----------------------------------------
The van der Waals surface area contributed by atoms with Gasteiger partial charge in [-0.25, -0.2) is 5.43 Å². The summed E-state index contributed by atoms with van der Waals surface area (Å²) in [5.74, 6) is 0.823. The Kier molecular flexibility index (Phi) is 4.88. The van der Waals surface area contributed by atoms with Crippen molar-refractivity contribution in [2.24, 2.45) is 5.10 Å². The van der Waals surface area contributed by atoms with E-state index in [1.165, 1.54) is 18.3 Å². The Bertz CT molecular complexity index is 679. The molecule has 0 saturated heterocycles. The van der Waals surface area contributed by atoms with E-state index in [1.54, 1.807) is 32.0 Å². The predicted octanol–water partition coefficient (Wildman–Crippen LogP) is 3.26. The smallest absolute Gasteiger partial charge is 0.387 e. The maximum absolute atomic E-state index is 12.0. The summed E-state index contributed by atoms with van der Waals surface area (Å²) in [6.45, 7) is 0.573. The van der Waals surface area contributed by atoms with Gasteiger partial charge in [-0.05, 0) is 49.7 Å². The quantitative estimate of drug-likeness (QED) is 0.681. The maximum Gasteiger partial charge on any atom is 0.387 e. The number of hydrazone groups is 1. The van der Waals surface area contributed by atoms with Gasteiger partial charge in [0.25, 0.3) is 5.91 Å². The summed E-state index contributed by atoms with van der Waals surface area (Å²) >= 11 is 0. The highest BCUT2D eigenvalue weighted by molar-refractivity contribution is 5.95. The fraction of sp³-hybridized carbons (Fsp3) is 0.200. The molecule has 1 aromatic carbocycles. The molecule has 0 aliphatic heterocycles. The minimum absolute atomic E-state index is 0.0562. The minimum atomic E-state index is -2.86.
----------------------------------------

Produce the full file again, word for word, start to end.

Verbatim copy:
The van der Waals surface area contributed by atoms with Gasteiger partial charge in [-0.25, -0.2) is 5.43 Å². The summed E-state index contributed by atoms with van der Waals surface area (Å²) in [5.74, 6) is 0.823. The Kier molecular flexibility index (Phi) is 4.88. The van der Waals surface area contributed by atoms with Crippen molar-refractivity contribution in [2.24, 2.45) is 5.10 Å². The van der Waals surface area contributed by atoms with E-state index in [1.165, 1.54) is 18.3 Å². The Bertz CT molecular complexity index is 679. The molecule has 0 saturated heterocycles. The van der Waals surface area contributed by atoms with E-state index in [1.54, 1.807) is 32.0 Å². The predicted octanol–water partition coefficient (Wildman–Crippen LogP) is 3.26. The smallest absolute Gasteiger partial charge is 0.387 e. The maximum absolute atomic E-state index is 12.0. The summed E-state index contributed by atoms with van der Waals surface area (Å²) in [6.45, 7) is 0.573. The van der Waals surface area contributed by atoms with Gasteiger partial charge in [-0.05, 0) is 49.7 Å². The quantitative estimate of drug-likeness (QED) is 0.681. The maximum Gasteiger partial charge on any atom is 0.387 e. The number of hydrazone groups is 1. The van der Waals surface area contributed by atoms with Gasteiger partial charge in [0.25, 0.3) is 5.91 Å². The summed E-state index contributed by atoms with van der Waals surface area (Å²) >= 11 is 0. The highest BCUT2D eigenvalue weighted by molar-refractivity contribution is 5.95. The fraction of sp³-hybridized carbons (Fsp3) is 0.200. The molecule has 1 aromatic carbocycles. The molecule has 0 aliphatic heterocycles. The minimum absolute atomic E-state index is 0.0562. The minimum atomic E-state index is -2.86.